Helping GPs to help people live the life they want through a more personalised care approach
Author: Professor Helen Jayne Stokes-Lampard PhD FRCGP, general practitioner and chair of the Royal College of General Practitioners
Professor Helen Jayne Stokes-Lampard, general practitioner and chair of the Royal College of General Practitioners, reflects on the recent commitment to make personalised care ‘business as usual’ for 2.5 million people by 2024.
It’s been a particularly hectic start to 2019 with the announcement of the NHS long term plan, and confirmation of the next five-year GP contract – both of which promise to be positive for general practice, and in turn the care we can deliver to our patients.
A key element of the long-term plan is a commitment to delivering Universal Personalised Care to 2.5 million people by 2024. This approach aims to support people to make informed decisions about managing their health, so they can live the life they want to live, based on what matters to them, as well as the evidence-based, good quality information from the health and care professionals who support them.
As GPs of course we already aspire to deliver holistic care, but this even more personalised approach along with additional resources should help us to better co-ordinate care around a patient’s individual circumstances, as well as support them to connect with digital and/or community resources.
One part of this is ‘social prescribing’ – and whilst the term itself is recent, it’s just a natural evolution of something that good GPs have always done in one form or another.
Often, as we all know too well, the underlying reason for someone visiting their GP is not medical, and for these patients a recommendation or encouragement to join an exercise class or community group or learn a new skill can be hugely beneficial – more so than a traditional prescription for medication.
I’ve spoken before about Enid: my 84-year-old patient who suffers from hypertension and type 2 diabetes and has intermittent flares of osteoarthritis pain in both her hips, and who was recently widowed.
I noticed that Enid was visiting the surgery more often, and becoming irritable with the team, but whilst she did have health problems, they really weren’t the reason for her behaviour: she was lonely and lacking purpose. I was able to connect her to a local social programme that worked for her and led to a massive improvement in her wellbeing.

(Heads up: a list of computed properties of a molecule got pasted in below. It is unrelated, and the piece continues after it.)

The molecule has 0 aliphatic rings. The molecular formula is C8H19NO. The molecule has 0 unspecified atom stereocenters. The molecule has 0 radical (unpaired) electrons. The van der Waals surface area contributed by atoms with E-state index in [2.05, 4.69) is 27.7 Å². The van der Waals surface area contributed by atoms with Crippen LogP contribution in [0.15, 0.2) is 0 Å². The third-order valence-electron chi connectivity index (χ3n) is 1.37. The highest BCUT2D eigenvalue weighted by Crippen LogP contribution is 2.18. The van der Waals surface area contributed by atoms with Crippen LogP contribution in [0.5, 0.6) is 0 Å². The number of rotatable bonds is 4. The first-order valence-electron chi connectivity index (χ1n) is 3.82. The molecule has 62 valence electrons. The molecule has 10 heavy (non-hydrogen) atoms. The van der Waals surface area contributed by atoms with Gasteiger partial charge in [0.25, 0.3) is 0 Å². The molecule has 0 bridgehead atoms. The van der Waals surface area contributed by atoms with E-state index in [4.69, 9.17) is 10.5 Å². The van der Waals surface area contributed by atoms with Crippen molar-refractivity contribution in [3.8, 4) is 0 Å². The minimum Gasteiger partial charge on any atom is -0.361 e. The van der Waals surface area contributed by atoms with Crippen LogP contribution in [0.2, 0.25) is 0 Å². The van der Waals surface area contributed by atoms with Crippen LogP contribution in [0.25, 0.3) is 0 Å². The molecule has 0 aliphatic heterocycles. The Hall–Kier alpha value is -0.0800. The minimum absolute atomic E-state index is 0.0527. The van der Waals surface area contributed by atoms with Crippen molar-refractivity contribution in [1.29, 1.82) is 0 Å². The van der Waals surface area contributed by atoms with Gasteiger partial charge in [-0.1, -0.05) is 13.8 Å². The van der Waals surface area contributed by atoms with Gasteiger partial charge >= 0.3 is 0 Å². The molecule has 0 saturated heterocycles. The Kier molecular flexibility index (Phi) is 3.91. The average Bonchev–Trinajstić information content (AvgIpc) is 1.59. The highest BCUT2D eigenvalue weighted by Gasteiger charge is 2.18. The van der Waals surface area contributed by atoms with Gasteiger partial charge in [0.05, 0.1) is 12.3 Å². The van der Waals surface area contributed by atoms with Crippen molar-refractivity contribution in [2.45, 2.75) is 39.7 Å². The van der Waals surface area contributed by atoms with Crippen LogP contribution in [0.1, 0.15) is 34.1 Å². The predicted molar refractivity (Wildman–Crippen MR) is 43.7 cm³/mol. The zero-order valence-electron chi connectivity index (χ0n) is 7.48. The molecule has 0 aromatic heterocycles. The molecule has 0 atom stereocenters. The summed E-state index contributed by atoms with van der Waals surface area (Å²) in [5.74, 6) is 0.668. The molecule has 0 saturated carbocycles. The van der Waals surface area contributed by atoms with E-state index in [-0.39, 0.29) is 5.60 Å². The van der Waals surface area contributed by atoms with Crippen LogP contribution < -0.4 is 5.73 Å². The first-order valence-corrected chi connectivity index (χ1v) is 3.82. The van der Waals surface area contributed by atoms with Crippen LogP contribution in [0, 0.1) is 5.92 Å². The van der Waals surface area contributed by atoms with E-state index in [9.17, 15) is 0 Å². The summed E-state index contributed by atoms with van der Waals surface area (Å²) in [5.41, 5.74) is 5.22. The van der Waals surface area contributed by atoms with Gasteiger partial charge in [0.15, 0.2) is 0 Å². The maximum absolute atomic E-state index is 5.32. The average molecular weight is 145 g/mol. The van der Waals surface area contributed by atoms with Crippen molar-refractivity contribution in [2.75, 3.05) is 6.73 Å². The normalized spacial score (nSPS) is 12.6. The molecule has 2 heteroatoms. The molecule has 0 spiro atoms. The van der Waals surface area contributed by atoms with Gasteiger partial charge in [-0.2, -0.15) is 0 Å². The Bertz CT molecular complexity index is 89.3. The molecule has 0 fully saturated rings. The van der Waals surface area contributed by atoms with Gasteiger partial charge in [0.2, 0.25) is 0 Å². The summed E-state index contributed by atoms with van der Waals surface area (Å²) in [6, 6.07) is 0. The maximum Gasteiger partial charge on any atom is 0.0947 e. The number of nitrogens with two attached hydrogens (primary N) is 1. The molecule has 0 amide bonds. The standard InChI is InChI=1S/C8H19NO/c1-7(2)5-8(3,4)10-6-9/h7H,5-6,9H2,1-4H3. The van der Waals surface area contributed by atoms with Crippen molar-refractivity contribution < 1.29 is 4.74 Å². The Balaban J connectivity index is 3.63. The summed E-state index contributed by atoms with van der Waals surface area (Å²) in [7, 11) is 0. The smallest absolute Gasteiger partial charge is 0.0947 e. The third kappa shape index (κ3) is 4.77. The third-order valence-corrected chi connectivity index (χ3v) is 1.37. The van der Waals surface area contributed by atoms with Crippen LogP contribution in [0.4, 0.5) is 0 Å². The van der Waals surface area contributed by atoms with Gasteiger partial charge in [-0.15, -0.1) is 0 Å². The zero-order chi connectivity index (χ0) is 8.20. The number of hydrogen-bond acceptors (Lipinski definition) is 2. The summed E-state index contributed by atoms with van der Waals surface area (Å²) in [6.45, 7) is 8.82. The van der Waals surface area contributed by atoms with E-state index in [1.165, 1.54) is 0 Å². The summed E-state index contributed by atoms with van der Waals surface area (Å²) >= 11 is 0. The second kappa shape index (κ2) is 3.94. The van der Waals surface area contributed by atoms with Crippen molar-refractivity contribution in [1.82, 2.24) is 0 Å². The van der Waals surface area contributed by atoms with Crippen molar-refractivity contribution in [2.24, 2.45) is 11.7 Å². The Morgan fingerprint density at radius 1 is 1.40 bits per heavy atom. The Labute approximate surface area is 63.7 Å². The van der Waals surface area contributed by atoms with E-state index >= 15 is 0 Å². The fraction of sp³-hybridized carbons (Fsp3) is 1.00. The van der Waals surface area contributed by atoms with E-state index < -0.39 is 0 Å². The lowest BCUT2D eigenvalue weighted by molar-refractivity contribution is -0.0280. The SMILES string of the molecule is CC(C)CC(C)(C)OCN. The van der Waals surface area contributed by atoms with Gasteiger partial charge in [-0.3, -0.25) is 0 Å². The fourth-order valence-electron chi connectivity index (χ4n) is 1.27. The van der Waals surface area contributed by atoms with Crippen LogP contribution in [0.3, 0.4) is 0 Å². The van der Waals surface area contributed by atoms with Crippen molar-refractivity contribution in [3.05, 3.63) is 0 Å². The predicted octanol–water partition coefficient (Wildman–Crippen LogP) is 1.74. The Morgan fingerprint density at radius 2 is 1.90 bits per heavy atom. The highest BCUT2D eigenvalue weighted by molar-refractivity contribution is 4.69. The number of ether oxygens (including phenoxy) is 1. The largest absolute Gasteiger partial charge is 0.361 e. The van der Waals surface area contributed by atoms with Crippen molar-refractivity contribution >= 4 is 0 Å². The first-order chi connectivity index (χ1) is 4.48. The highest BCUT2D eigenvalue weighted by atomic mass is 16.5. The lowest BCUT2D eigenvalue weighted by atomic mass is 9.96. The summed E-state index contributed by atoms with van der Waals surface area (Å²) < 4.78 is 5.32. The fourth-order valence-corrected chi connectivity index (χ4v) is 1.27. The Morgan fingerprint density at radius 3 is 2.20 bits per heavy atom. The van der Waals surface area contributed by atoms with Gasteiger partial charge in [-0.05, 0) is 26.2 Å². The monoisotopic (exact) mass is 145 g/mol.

We hear wonderful stories – like Enid’s – about how social prescribing is transforming people’s lives, and whilst we recognise that we need more robust, systematic review into the efficacy of formal social prescribing initiatives, there is some evidence that they can free up GPs’ time for patients with complex health needs who really need our medical expertise. A College survey also found that 59% of GPs believe that social prescribing can help reduce their workload, and therefore alleviate pressures across the NHS.
This is why we are supporting NHS England plans to introduce 1,000 ‘link workers’ as part of the NHS long-term plan. Ensuring GPs have access to social prescribers is something the RCGP has called for, and something that is being received well in Scotland, particularly in terms of reducing health inequalities.
Social prescribing is just one of five ‘components’ that make up the Universal Personalised Care – and together they signal the intention to forge a fundamental new relationship between people, professionals and the health and care system. The other five components are shared decision making; personalised care and support planning; supported self-management; enabling choice and personal health budgets.
Evidence shows that people will have better experiences and improved health and wellbeing if they can actively shape their care and support in this way. We know that a one-size fits all health and care system simply cannot meet the increasing complexity of people’s needs and expectations.
Many of you have been using good collaborative care and support planning for some time and the recent developments will help others to also start implementing some of these ways of working.
The RCGP recently hosted a briefing about UPC where I heard first-hand experiences about the impact that a more personalised care approach can have on clinicians and patients. These are often simple things like being able to order a wheelchair that comfortably fits the person; having ongoing carers who you trust knowing about your condition coming into your home; patients having a better understanding about their condition; and patients – like Enid – connecting with local community groups to help them manage and improve the conditions that are affecting their long-term health and wellbeing.
Personalised care is part of the essence of good general practice. The ability to deliver holistic care is one of the main reasons why we choose this profession – taking into account the physical, psychological and social factors potentially impacting on a patient’s health when making a diagnosis and formulating a treatment plan.
We look forward to working closely with our colleagues right across the NHS to help realise the ambitions of Universal Personalised Care.